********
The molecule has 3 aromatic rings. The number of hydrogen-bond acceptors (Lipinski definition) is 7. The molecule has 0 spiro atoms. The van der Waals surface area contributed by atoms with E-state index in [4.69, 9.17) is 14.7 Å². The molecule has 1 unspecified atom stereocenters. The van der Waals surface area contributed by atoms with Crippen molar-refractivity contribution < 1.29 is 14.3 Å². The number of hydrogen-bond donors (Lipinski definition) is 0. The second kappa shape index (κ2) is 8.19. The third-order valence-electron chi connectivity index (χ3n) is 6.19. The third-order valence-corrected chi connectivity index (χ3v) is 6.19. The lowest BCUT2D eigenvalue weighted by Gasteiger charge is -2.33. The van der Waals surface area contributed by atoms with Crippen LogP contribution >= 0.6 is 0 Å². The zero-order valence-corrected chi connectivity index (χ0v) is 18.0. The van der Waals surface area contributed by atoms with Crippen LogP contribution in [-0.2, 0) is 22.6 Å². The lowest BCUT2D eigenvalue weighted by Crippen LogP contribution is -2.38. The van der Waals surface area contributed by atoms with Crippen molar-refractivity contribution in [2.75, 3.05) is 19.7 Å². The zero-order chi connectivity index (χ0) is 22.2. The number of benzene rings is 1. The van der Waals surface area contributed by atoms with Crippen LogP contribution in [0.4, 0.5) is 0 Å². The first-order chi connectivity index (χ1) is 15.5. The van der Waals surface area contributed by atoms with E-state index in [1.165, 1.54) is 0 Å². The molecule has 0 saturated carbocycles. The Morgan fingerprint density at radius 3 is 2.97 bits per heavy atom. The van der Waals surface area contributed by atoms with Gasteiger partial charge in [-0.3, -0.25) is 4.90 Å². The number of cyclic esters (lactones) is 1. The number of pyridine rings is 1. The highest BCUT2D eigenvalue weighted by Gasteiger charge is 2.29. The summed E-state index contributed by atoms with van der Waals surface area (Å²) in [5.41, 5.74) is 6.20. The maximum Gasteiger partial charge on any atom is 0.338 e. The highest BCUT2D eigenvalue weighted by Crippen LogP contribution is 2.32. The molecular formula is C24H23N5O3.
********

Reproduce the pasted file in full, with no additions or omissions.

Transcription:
The molecule has 3 aromatic rings. The number of hydrogen-bond acceptors (Lipinski definition) is 7. The molecule has 0 spiro atoms. The van der Waals surface area contributed by atoms with E-state index in [4.69, 9.17) is 14.7 Å². The molecule has 1 unspecified atom stereocenters. The van der Waals surface area contributed by atoms with Crippen molar-refractivity contribution < 1.29 is 14.3 Å². The number of hydrogen-bond donors (Lipinski definition) is 0. The second kappa shape index (κ2) is 8.19. The third-order valence-electron chi connectivity index (χ3n) is 6.19. The third-order valence-corrected chi connectivity index (χ3v) is 6.19. The lowest BCUT2D eigenvalue weighted by Gasteiger charge is -2.33. The van der Waals surface area contributed by atoms with Crippen LogP contribution >= 0.6 is 0 Å². The zero-order valence-corrected chi connectivity index (χ0v) is 18.0. The van der Waals surface area contributed by atoms with Crippen LogP contribution in [-0.2, 0) is 22.6 Å². The lowest BCUT2D eigenvalue weighted by Crippen LogP contribution is -2.38. The van der Waals surface area contributed by atoms with Crippen molar-refractivity contribution in [2.75, 3.05) is 19.7 Å². The zero-order chi connectivity index (χ0) is 22.2. The number of benzene rings is 1. The van der Waals surface area contributed by atoms with Crippen LogP contribution in [0.4, 0.5) is 0 Å². The first-order chi connectivity index (χ1) is 15.5. The van der Waals surface area contributed by atoms with E-state index in [1.165, 1.54) is 0 Å². The molecule has 0 saturated carbocycles. The Morgan fingerprint density at radius 3 is 2.97 bits per heavy atom. The van der Waals surface area contributed by atoms with Gasteiger partial charge in [-0.3, -0.25) is 4.90 Å². The number of cyclic esters (lactones) is 1. The number of pyridine rings is 1. The highest BCUT2D eigenvalue weighted by Gasteiger charge is 2.29. The summed E-state index contributed by atoms with van der Waals surface area (Å²) in [5.41, 5.74) is 6.20. The maximum Gasteiger partial charge on any atom is 0.338 e. The highest BCUT2D eigenvalue weighted by Crippen LogP contribution is 2.32. The molecular formula is C24H23N5O3.